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Friday, Dec 19, 2014
Pasco Tribune

District 36 GOP contenders talk privatization, education

From staff reports
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Three Republican candidates are seeking the party’s nomination for the District 36 Florida House seat vacated this summer by Pasco County Tax Collector Mike Fasano.

The three candidates are James Mathieu, chairman of the local Republican Executive Committee, Bill Gunter, a Presbyterian minister and Jeromy Harding, vice president of Barrett-Harding Insurance in Port Richey.

The district encompasses coastal Pasco County west of Little Road. Only registered Republicans are eligible to vote in the primary Sept. 17. Early voting will continue through Saturday at the West Pasco Government Center. The winner will face Democrat Amanda Murphy in a special election Oct. 15.

Q. Are there any divisions of state government that should be privatized or outsourced? If so, which one(s)?

Answer (Gunter): It’s something that should be asked each and every year but isn’t. If we did, I can guarantee you we’ll find programs, divisions, maybe even agencies that have outlived their purpose.

Answer (Harding): I believe that most government services should be privatized. Competition drives cost down for taxpayers-consumers.

Answer (Mathieu): I support privatization, when practical and appropriate, of certain governmental functions. The state government performs many ministerial functions which technology has offered solutions which are of low cost. Many of these functions should be privatized. Why should our state government invest in developing technology (especially billing, information services etc.) when the private sector has spent the necessary funds and developed such expertise. These can be privatized.

Major functions such as the Department of Corrections can be problematic because of numerous federal and state laws regarding civil rights. However, routine incarceration, juveniles detention, lower drug offenses may be appropriate for such privatization.

Q. Should Florida abandon the federal Common Core State Standards of education? Please explain.

Answer (Gunter): We need to make sure we get this right. We should seek to have the highest standards in the world and then hold our education establishment accountable on meeting those goals. If that’s a Florida set of standards, then I’d support it. I think we must look at it all and figure which standards achieve the greatest outcomes for our schoolchildren. When we put student achievement first, and it’s real and measured, everyone wins.

Answer (Harding): Yes, I think Common Core would have been OK as a state program, but it is put in place on a federal level. We need more money to a classroom level and less money juggling between federal, state, county.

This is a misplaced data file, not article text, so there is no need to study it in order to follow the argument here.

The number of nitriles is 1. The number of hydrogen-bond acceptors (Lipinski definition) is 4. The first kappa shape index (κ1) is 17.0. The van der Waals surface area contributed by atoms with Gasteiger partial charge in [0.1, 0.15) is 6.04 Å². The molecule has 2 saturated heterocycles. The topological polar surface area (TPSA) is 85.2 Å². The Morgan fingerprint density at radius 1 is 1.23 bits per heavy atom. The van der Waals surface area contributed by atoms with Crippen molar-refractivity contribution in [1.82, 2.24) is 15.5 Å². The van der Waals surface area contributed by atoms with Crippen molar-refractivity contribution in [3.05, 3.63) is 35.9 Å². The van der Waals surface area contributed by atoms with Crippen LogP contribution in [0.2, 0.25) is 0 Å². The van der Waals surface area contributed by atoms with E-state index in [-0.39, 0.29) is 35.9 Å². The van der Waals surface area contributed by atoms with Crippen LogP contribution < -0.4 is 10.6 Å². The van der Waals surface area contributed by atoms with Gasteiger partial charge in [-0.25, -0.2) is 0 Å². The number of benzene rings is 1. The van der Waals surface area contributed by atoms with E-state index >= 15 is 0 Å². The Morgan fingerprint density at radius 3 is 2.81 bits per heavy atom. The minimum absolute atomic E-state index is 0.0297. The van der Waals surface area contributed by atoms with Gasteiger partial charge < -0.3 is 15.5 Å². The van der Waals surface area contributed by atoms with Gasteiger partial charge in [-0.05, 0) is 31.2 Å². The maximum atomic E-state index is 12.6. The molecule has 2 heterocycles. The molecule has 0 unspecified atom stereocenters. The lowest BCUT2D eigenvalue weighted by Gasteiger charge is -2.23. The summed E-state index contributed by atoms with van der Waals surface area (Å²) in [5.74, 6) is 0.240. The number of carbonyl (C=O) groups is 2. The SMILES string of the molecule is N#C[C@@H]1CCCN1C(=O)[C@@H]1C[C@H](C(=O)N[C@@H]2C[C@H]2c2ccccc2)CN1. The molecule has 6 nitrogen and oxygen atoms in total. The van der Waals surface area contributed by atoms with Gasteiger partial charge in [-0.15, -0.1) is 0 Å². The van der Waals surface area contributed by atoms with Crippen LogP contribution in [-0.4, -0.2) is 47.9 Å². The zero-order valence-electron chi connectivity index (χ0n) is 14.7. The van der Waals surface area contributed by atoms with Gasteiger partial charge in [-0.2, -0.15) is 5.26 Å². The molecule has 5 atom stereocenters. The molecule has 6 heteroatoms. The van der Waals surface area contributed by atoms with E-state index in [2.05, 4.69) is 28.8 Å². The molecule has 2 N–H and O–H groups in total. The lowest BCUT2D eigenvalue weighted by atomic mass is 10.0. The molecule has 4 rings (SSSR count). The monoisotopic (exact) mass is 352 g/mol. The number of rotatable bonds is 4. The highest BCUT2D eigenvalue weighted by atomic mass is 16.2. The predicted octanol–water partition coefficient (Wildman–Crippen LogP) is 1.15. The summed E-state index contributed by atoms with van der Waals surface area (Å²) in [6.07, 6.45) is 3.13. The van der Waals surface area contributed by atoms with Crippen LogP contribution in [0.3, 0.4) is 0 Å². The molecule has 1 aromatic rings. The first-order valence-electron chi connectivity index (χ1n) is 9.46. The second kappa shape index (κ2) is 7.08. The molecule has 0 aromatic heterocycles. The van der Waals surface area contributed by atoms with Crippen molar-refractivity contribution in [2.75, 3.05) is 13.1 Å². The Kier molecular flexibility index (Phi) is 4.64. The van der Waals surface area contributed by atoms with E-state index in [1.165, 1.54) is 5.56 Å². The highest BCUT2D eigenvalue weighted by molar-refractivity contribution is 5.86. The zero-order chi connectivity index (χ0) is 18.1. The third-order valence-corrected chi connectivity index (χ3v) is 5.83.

Answer (Mathieu): As president of a nonprofit public charter school, I am familiar with Common Core. I support standardized testing; however, I am extremely skeptical of the implementation of Common Core standards. Once every state has implemented Common Core, the federal government will be able to match apples versus apples. It will be the beginning of a national school board.

Regretfully, funds collected and spent at the federal level will not be effective when received at the local level. It will be eaten up by the bureaucracy and inefficient, wasteful implementation, as most federal programs.

I believe in local control and accountability. Educational services are best delivered, and funds best spent, at the local level where close scrutiny of the expenditures and implementation of programs can be had.

Q. What is your position on Florida’s “stand your ground” law?

Answer (Gunter): I totally support it.

Answer (Harding): There is nothing wrong with the “stand your ground” law.

Answer (Mathieu): I fully support the “stand your ground” law. Presently, the law does not provide for its exact implementation. Whether the affirmative defense is set forth in a separate hearing, jury instructions, etc., was ignored at the time of passage. Rest assured our liberal Florida Supreme Court will pass procedural and substantive rules to water down this law. We need to “tweak” the law now in advance of these liberal changes which the Supreme Court of Florida will implement. Every Floridian has a right to stand their ground.

Q. As state funding for higher education is reduced, colleges and universities are raising tuition, placing a greater burden on parents and students. What, if anything, should the state Legislature be doing to keep college affordable?

Answer (Gunter): We need to create laws that let the money flow where the measurements, standards and accountability are best. We need to allow the free market and competition to balance out the tuition rates. This is happening now as we speak. In the next decade you’ll be able to get a college degree without ever leaving your home. It will be more accessible and cheaper and still have quality instruction. What we need to do as a state is prepare for this wave.

Answer (Harding): No response.

Answer (Mathieu): No simple answer to keeping college tuition affordable. You get nothing for nothing. I am not a proponent of funds for new buildings and campuses but believe that an educational institution must be clean, safe and wholesome. This is where the focus should be. We need accountability at the college level for the expenditure of the funds presently in their care. Yes, technology funding must be embraced as it is the future; however, we must measure results from the expenditure.

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